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Barn Notes: Saturday, March 14



Brittlyn Stable’s Sunbean is getting a well-deserved break after a busy fall/winter campaign, according to trainer Ron Faucheux.  The 13-time winner did not exit his third-place finish at 2-5 odds in the $200,000 Louisiana Premier Night Championship in top shape and has been given a rehabilitative break by his connections.

“He’s in Kentucky and he’s getting a breather after suffering a minor injury,” Faucheux said.  “He will be there for the next month or so and wil be back at the barn right after that.  I think he’ll be back racing toward the end of the summer and leading into the Delta Downs and Fair Grounds meets in the fall.”

Since Nov. 1, the 5-year-old gelded son of Brahms has raced four times, including a stakes treble in a 6-week period – the $100,000 Gold Cup and $250,000 Delta Mile (both at Delta Downs) and the $150,000 Louisiana Champions Day Classic at Fair Grounds Race Course & Slots – between Nov. 1 and Dec. 13.  After returning to training, the 12-time stakes-winning Louisiana homebred millionaire will look to win his third consecutive Louisiana Champions Day Classic.


Rigney Racing’s Another Lemon Drop has exited his second-place finish as the favorite in the $60,000 Black Gold Stakes in good order and is possible to return to the main course next out in the meet’s premier race – the Grade II $750,000 Louisiana Derby – according to conditioner Philip Bauer. 

“Right now we’re looking at the Louisiana Derby, the (Grade III $550,000) Spiral Stakes (at Turfway Park on Mar. 21) and the (Grade III $100,000) Transylvania (Stakes at Keeneland on Apr. 3),” Bauer reported.  “He came out great and could have gone around again.  He’s a fit horse and has maintained his level of fitness (throughout the winter).  The Spiral and Louisiana Derby are more appealing because of the distance being a mile and an eighth – it may not be in some other horses’ favors, but it is definitely in his.”

In the Black Gold, Another Lemon Drop made up 4½ lengths on loose-on-the-lead longshot Tuba, but fell a half-length short in the end under James Graham.  Earlier in the meet, the sleek dark bay son of Lemon Drop Kid won a sloppy one-mile allowance in sharp fashion by five lengths before finishing a game fourth – beaten five lengths – in the Grade III $200,000 Lecomte Stakes five weeks prior to the Black Gold. 

As previously mentioned, the Spiral is at nine furlongs, but is contested on the synthetic Polytrack – a surface over which Another Lemon Drop has never raced.  In six starts, he has raced three times each on dirt and turf and has never finished worse than fourth – with a win on each surface, including a grassy maiden victory at 1 1/8 miles at Keeneland at second asking.  The Transylvania is contested at one mile on the turf.


Afford and Fordubai (above) have a lot in common and both very well may end up in the same gate on March 28.  Half-brothers by blood (out of the Unbridled mare Affordable) who each have just over 20 starts, five victories, are trained by Greg Geier and were bred by the late Jim Tafel – but the similarities end there.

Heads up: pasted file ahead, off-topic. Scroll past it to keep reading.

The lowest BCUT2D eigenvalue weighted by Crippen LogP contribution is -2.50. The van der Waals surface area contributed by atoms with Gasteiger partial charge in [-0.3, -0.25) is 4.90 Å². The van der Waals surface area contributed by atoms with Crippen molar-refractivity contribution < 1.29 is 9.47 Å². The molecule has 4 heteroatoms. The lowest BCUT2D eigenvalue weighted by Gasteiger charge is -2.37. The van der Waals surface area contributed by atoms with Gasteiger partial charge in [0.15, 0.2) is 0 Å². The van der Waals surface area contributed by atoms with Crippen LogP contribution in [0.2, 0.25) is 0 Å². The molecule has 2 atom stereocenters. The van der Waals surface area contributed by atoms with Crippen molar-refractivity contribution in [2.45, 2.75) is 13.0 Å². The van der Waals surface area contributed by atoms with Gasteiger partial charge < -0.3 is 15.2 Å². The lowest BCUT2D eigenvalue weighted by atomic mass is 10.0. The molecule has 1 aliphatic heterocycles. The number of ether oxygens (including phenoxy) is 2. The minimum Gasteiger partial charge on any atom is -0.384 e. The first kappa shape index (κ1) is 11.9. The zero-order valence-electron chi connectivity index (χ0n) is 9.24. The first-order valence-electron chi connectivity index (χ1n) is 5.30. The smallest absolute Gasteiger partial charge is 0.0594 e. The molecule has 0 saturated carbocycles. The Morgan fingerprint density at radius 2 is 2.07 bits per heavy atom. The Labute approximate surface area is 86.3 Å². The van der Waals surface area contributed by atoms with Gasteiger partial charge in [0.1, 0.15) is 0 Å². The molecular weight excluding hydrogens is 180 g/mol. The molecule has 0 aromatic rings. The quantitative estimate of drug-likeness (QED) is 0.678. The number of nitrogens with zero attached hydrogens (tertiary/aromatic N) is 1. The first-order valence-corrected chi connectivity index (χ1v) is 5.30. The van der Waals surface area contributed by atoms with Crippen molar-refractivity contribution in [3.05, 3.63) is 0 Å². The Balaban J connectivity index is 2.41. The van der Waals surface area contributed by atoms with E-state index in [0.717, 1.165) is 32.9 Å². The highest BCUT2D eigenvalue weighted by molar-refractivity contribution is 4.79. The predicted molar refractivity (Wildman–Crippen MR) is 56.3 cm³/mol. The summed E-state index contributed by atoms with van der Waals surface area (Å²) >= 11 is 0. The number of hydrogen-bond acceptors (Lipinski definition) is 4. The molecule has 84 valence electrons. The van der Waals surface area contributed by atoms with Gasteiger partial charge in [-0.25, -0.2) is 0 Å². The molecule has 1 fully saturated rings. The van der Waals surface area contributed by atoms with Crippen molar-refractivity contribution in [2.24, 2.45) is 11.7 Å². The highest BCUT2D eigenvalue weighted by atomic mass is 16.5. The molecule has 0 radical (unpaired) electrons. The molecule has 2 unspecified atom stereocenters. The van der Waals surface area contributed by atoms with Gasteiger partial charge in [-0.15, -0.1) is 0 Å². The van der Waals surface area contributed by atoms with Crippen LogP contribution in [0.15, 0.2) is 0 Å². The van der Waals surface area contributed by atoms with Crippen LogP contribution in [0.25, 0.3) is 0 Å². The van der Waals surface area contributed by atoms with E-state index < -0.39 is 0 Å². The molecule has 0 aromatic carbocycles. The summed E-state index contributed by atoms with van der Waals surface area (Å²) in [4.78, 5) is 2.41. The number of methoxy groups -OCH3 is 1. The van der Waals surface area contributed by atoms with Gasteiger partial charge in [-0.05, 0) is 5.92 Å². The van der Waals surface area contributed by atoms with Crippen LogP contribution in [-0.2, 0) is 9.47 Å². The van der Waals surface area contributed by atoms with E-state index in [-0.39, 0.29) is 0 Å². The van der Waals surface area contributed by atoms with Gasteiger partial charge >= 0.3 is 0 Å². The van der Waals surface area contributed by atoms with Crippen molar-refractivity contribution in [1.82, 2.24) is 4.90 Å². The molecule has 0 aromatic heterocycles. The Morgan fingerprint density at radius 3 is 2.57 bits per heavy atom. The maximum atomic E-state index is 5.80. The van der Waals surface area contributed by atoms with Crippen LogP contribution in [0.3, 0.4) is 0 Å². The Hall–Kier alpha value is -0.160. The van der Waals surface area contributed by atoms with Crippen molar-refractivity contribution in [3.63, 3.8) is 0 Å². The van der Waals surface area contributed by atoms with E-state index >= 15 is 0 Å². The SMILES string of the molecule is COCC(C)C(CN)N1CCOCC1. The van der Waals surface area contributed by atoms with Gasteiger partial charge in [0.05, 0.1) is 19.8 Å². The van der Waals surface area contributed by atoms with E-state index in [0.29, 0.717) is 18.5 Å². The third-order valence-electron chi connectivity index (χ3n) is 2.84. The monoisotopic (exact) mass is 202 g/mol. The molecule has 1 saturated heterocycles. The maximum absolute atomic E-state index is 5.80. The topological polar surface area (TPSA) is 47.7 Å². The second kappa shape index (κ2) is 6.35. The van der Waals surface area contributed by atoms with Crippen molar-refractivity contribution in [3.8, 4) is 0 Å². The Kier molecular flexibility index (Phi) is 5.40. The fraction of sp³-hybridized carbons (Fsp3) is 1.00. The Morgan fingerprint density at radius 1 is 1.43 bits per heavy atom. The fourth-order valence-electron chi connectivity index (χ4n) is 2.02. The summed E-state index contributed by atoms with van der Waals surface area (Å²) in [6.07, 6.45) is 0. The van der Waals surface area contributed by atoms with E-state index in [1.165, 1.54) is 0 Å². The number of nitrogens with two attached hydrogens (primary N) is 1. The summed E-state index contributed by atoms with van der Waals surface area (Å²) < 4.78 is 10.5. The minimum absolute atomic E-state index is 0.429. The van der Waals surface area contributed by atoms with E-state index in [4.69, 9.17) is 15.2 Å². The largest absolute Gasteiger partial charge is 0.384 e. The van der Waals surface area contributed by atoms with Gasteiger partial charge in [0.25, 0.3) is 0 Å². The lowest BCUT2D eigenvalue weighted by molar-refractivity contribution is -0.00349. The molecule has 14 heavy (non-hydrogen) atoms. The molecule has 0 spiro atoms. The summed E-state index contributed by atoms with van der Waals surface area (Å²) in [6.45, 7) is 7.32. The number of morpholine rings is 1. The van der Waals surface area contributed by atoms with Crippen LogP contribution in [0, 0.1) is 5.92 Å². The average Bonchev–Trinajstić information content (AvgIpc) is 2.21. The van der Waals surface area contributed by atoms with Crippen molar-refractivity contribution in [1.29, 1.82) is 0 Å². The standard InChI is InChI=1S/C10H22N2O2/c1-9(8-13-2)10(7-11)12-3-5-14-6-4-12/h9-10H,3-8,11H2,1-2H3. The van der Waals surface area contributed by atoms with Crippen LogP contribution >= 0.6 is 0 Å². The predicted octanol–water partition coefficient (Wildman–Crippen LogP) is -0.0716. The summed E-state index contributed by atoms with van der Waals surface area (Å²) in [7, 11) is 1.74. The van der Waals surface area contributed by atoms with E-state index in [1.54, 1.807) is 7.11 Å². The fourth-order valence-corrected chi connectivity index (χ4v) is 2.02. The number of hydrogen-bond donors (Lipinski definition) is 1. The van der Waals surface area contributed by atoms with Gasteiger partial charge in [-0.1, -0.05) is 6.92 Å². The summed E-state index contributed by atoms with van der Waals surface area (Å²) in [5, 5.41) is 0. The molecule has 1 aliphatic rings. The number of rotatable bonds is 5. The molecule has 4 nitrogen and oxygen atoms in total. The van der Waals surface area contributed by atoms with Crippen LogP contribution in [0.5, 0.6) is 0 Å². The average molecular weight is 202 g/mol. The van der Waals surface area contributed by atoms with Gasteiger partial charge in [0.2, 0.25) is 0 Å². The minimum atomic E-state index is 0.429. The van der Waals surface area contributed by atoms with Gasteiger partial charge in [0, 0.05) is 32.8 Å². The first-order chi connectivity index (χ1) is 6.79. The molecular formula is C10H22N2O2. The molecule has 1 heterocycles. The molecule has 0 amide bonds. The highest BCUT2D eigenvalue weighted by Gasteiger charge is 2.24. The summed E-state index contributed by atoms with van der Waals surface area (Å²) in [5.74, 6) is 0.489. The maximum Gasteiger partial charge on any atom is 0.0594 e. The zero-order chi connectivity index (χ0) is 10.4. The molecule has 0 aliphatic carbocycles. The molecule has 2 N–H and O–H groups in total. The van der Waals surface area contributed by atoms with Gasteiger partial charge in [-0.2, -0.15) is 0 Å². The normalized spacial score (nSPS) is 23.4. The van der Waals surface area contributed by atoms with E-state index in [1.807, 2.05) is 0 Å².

“Afford is an aggressive type, but Fordubai is very laid back and nothing bothers him,” Geier explained.  “They both are doing very well, but they are really different from one another.”

Such can also be said of their form – both recent and past.  Fordubai, who has competed in stakes company in 17 of his last 18 races, has a solid record with $412,997 in earnings, two stakes victories and six stakes placings – two of which were graded.  Unfortunately, the son of E Dubai exits one of the worst performances in his career when he finished eighth – beaten nearly nine lengths – in the Grade III $125,000 Mineshaft Handicap, a race in which he finished third the year prior. 

Afford (above), slightly larger and darker in color than his 5-year-old younger sibling, failed to hit the board in six straight races – including a fifth in the aforementioned Mineshaft in the brothers’ only meeting – and has had his saddle number illuminated on the toteboard only once after a stakes race, when third in the 2011 $60,000 Sugar Bowl Stakes.  With $178,072 in earnings, he has consistently underachieved for his connections – but that all changed last out on Mar. 1.  Burying his opponents by 5½ lengths at 12-1 in a conditioned allowance, he won for the first time since November 2013 and earned the highest Equibase Speed Figure of his career – 117 – by 10 points.

“He really made it look easy, didn’t he?” Geier laughed.  “He’s a good horse and he’s doing well – they both are.  (Afford) really got a lot out of that sprint race (one race prior to his victory); it was like a nice work for him and got him going.  I’m not sure where we’re going with them, but they’re both being considered for the (Grade II $400,000) New Orleans Handicap.”

Geier also mentioned that the other older stakes horse in the barn, Street Spice, also by Tafel’s champion Street Sense, is doing well, but will not make the New Orleans.

“He’s doing really good right now,” he said.  “I just don’t think he’ll be ready yet, though.  He lost a couple weeks of work and it’s coming up too soon for him.”